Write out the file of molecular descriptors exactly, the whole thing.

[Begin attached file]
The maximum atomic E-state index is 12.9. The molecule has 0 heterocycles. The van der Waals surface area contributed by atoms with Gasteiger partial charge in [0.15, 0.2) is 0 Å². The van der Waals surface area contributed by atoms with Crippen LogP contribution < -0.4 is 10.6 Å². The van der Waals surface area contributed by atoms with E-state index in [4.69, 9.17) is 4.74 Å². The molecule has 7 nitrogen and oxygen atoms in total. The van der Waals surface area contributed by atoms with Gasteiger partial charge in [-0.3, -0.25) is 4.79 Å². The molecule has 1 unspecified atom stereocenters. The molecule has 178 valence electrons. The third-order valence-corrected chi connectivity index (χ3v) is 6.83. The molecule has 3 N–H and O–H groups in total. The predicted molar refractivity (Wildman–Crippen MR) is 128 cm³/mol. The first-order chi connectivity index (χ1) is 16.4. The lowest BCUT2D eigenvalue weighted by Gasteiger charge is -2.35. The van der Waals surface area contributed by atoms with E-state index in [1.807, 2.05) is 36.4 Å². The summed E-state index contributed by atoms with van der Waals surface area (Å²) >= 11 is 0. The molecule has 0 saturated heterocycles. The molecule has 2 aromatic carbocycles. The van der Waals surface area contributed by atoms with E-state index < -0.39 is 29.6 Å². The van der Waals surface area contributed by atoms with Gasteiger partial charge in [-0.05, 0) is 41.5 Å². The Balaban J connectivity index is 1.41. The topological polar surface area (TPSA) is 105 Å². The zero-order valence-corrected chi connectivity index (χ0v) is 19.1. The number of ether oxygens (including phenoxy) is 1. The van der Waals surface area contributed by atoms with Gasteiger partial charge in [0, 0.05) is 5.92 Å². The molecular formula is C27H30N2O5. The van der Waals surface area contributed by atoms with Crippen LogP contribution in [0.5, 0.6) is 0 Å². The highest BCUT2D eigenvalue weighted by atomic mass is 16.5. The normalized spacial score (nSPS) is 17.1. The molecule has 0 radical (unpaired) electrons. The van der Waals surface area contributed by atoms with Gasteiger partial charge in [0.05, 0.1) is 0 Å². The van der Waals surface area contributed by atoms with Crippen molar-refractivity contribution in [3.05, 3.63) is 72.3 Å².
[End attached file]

The maximum atomic E-state index is 12.9. The molecule has 0 heterocycles. The van der Waals surface area contributed by atoms with Gasteiger partial charge in [0.15, 0.2) is 0 Å². The van der Waals surface area contributed by atoms with Crippen LogP contribution < -0.4 is 10.6 Å². The van der Waals surface area contributed by atoms with E-state index in [4.69, 9.17) is 4.74 Å². The molecule has 7 nitrogen and oxygen atoms in total. The van der Waals surface area contributed by atoms with Gasteiger partial charge in [-0.3, -0.25) is 4.79 Å². The molecule has 1 unspecified atom stereocenters. The molecule has 178 valence electrons. The third-order valence-corrected chi connectivity index (χ3v) is 6.83. The molecule has 3 N–H and O–H groups in total. The predicted molar refractivity (Wildman–Crippen MR) is 128 cm³/mol. The first-order chi connectivity index (χ1) is 16.4. The lowest BCUT2D eigenvalue weighted by Gasteiger charge is -2.35. The van der Waals surface area contributed by atoms with E-state index in [1.807, 2.05) is 36.4 Å². The summed E-state index contributed by atoms with van der Waals surface area (Å²) >= 11 is 0. The molecule has 0 saturated heterocycles. The molecule has 2 aromatic carbocycles. The van der Waals surface area contributed by atoms with E-state index < -0.39 is 29.6 Å². The van der Waals surface area contributed by atoms with Gasteiger partial charge in [-0.05, 0) is 41.5 Å². The Balaban J connectivity index is 1.41. The topological polar surface area (TPSA) is 105 Å². The zero-order valence-corrected chi connectivity index (χ0v) is 19.1. The number of ether oxygens (including phenoxy) is 1. The van der Waals surface area contributed by atoms with Gasteiger partial charge in [0, 0.05) is 5.92 Å². The molecular formula is C27H30N2O5. The van der Waals surface area contributed by atoms with Crippen LogP contribution in [0.5, 0.6) is 0 Å². The highest BCUT2D eigenvalue weighted by atomic mass is 16.5. The normalized spacial score (nSPS) is 17.1. The molecule has 0 radical (unpaired) electrons. The van der Waals surface area contributed by atoms with Gasteiger partial charge in [0.05, 0.1) is 0 Å². The van der Waals surface area contributed by atoms with Crippen molar-refractivity contribution in [3.05, 3.63) is 72.3 Å².